If everybody deserves their share of federal spending, how will deficits ever cease?
WASHINGTON, D.C. – Despite some arguments over the details, the U.S. Senate appears ready to renew a package of more than 50 business tax breaks that would add about $85 million to the federal deficit, according to a report from the Associated Press.
“We will not pull the plug before our nation’s recovery is complete,” Senate Majority Leader Harry Reid was quoted as saying. “By passing this tax extenders package we will build our nation’s economy more quickly.”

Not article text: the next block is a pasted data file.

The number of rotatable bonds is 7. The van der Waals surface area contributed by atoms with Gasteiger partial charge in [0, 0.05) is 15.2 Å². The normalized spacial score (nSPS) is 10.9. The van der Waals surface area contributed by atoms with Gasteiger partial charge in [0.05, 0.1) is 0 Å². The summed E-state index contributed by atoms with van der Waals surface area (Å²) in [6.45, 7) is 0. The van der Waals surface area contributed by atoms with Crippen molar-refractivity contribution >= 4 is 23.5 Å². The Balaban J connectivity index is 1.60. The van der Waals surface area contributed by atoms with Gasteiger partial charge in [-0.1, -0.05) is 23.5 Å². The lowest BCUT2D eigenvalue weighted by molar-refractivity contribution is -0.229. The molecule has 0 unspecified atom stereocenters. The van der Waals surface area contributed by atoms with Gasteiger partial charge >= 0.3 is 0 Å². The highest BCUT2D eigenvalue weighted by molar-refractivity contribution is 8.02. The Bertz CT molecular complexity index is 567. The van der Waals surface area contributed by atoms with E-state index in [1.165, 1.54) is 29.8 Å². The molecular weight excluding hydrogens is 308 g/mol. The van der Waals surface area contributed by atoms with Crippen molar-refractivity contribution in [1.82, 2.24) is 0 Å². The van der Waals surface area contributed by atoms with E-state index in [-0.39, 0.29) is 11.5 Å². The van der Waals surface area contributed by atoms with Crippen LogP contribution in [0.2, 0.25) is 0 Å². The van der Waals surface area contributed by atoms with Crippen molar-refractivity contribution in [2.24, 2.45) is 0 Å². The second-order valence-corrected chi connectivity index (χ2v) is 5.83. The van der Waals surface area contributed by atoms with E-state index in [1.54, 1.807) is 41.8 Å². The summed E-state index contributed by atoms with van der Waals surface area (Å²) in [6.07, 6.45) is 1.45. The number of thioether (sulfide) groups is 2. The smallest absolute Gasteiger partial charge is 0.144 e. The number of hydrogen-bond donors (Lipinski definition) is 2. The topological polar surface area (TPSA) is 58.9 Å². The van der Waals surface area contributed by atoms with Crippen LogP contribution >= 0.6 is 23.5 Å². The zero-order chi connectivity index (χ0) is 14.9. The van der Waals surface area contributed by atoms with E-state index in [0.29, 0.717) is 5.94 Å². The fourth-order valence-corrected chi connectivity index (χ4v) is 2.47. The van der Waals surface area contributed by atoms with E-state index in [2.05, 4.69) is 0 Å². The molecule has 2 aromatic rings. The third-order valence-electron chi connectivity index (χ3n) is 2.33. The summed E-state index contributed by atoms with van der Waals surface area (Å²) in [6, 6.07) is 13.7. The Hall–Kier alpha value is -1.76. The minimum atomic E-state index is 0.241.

Of course it’s smart to limit the tax burden on private employers, and cancellation of the tax breaks, all at once, would impose a painful new financial burden on a lot of companies and industries.
Yet the all-too-familiar tone of Reid’s comments – we have to keep doing this – is troubling.
Just about everyone who benefits from government handouts of one kind or another can offer a logical argument for maintaining their piece of the pie. And there are too many politicians willing to keep doling out the dollars, particularly to pet interests. Sen. Richard Burr of North Carolina, for instance, wants to extend depreciation for motor sports tracks, according to the AP.
No doubt that would be good for the race tracks, and probably the economy of North Carolina. But where do we draw the line?